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Torah Portion

Home > Torah Portion > Dvar for Shemini

Dvar for Tzaria
by Shlomo Ressler

Welcome to the short, practical Weekly Dvar (this week covering the first of 2 Parshiot). Since there are 49 days between Pesach and Shavuot, I think it's only proper that we each think of one person to refer to this Dvar list for every one of those 49 days. The goal is to always grow, right? The other way to "grow" is to write back with questions or comments, and those are always welcome too. Enjoy...

In this week's Parsha, Tazria, we're told about the discoloration (leprosy) that occurs when people, and sometimes even their property, get for speaking negatively about others (Lashon Hara). One interesting rule, however, is that even if it's blatantly obvious that one has leprosy, the laws pertaining to it do not apply until the Cohen (priest) declares it impure. Why would we need an 'official' to see and declare it if it's obvious what it is? Also, the Torah says that leprosy that's partially healed is considered as if it's clean (13:6). Why would a partial healing be adequate if there's still discoloration?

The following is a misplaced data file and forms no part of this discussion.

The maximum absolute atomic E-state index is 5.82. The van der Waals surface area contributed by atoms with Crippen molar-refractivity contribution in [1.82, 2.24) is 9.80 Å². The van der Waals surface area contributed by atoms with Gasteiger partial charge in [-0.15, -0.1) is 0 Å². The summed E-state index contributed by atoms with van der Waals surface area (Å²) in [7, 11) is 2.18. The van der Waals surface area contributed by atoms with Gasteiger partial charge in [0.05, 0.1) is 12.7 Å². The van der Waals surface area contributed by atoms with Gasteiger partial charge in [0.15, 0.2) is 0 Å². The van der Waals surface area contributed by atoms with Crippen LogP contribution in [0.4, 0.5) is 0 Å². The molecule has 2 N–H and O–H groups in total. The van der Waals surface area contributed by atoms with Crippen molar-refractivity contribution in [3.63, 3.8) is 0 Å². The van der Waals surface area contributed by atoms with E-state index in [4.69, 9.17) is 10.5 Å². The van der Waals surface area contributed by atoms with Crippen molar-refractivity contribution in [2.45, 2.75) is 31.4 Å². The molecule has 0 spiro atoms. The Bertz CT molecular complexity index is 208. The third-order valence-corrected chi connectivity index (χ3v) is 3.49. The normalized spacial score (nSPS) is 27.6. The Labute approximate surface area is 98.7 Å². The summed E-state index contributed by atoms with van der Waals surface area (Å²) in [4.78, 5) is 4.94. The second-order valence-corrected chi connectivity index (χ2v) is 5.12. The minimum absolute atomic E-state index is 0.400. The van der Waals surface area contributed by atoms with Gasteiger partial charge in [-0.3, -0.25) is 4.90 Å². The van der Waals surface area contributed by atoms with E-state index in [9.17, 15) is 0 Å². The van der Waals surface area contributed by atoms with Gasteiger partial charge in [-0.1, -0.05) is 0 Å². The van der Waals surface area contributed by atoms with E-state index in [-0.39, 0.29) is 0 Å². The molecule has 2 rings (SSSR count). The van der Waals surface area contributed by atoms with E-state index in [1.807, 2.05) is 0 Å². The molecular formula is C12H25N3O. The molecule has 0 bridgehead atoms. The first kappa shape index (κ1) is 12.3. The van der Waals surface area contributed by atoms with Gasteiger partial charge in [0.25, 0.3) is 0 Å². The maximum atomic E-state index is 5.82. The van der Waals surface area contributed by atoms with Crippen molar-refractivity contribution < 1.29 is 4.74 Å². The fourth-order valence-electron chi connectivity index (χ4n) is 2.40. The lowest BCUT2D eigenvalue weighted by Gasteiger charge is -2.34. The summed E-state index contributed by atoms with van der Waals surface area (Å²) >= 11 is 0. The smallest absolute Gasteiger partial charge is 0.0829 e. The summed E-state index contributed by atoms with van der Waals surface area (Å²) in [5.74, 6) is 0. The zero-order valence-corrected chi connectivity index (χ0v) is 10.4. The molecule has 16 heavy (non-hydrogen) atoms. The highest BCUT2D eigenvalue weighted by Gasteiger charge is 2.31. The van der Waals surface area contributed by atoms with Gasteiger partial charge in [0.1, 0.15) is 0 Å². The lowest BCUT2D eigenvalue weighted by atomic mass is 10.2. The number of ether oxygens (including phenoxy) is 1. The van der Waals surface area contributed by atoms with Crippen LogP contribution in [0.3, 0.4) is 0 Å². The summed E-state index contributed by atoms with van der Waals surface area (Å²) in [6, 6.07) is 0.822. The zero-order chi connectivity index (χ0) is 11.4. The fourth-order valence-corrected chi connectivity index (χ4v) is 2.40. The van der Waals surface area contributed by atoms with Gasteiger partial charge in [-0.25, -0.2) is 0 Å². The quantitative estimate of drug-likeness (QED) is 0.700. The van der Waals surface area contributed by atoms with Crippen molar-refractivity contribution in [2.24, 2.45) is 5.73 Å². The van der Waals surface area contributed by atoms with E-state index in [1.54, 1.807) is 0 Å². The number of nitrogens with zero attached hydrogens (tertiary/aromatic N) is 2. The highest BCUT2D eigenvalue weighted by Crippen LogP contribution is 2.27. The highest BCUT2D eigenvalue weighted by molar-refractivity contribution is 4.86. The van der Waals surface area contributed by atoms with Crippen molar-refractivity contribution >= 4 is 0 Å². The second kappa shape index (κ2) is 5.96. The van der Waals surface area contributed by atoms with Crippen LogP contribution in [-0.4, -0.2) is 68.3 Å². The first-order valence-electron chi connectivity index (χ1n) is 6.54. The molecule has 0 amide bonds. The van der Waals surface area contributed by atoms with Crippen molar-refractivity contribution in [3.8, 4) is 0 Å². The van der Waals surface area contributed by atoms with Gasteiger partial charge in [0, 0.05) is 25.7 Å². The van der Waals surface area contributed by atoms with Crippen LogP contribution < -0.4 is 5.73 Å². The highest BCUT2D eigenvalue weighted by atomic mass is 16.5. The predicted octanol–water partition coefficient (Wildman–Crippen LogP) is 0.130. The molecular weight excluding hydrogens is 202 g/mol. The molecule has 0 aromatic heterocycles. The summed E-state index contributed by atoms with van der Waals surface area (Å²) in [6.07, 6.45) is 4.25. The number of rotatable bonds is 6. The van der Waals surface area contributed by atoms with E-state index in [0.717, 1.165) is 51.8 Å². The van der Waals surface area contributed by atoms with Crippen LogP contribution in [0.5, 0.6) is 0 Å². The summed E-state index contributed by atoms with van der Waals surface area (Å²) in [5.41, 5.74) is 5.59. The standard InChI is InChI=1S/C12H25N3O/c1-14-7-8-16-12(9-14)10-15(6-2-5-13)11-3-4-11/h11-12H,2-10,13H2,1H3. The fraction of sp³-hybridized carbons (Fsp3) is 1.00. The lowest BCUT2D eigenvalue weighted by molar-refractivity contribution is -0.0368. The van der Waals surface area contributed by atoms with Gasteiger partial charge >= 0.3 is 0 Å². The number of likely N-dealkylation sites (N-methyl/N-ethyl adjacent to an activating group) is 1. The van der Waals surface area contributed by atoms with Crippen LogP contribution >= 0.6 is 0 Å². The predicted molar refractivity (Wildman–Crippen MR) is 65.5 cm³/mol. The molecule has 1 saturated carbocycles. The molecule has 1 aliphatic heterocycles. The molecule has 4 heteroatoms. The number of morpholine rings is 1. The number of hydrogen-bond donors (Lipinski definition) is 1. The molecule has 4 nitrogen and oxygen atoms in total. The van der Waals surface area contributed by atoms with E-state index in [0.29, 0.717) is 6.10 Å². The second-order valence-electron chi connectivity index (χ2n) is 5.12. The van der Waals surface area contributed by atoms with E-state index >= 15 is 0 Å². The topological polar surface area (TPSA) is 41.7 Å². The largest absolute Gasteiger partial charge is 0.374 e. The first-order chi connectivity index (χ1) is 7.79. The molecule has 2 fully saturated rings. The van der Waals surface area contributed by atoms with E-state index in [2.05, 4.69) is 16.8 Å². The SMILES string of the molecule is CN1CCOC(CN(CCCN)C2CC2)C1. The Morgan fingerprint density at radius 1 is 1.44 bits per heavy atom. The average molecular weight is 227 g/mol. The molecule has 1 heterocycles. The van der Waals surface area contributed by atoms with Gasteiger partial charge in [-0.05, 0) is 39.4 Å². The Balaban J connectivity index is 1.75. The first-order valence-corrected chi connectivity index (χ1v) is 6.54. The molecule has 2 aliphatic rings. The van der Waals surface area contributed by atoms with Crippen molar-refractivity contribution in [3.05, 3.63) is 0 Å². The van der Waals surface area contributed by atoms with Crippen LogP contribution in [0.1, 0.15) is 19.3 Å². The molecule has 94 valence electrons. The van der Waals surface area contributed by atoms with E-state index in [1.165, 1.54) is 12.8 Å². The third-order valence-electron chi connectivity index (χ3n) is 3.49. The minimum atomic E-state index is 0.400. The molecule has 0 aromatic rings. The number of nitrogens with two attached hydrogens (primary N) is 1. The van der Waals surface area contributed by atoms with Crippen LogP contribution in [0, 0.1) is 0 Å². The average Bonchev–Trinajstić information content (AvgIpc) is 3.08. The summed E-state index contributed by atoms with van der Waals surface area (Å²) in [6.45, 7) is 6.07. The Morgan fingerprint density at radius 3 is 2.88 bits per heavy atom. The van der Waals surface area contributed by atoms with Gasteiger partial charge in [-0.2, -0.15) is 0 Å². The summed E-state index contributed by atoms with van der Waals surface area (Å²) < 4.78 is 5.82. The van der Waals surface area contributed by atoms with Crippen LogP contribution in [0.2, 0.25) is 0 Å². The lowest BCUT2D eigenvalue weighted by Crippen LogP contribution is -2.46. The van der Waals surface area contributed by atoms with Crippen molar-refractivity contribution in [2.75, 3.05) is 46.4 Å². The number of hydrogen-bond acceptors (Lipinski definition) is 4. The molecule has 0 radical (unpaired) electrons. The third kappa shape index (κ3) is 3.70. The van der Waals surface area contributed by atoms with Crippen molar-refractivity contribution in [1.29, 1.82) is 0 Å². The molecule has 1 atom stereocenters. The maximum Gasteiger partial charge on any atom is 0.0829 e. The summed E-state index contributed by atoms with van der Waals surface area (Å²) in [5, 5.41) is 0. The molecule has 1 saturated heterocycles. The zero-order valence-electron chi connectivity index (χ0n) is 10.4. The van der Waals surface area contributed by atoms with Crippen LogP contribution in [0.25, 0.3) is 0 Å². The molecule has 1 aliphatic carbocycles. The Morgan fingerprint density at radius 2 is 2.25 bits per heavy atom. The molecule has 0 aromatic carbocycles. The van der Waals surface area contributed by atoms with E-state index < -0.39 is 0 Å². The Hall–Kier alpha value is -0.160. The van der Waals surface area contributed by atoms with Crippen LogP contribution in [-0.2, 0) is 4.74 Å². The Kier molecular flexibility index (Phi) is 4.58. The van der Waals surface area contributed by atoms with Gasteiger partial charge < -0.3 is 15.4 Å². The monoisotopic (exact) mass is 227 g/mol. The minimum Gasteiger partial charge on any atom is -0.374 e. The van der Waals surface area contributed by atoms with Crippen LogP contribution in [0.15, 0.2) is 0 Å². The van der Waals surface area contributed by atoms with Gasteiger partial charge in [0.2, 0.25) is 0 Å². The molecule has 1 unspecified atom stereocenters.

But if we think about it, we can discover a great lesson from the Torah... the concept of having someone to go to for guidance! As Rabbi Twerski explains, showing your flaws to a Cohen should help you want to change them, because of the embarrassment. Another advantage is that if we have challenges that are hard for us to overcome, it would help if we talked to someone who might be able to guide us. In this case the expert was a Cohen, but if a suit of ours got dirty we would take it to professionals to clean, and we may even point out the stains. By the same token, we should treat our souls the same when cleansing ourselves of bad habits (both Halachic and personal), and a Rabbi happens to be the expert in the Biblical field. And a partial healing is enough to purify the stain because it shows that there was effort to change! The lesson of the Cohen and the leprosy is just as our sages advise us in Pirkei Avot: find yourself a Rav (Rabbinical authority that you're comfortable with). In the end, we shouldn't be ashamed of our weaknesses unless we're doing nothing about them!

Quotation of the Week (thanks to David):

"It's more important to know what you believe in than to believe in what you know." -David R. Weiner

IM me on AOL or Instant Messenger as "DvarMan"

Have an terrifically amazing Shabbat!!!!!!


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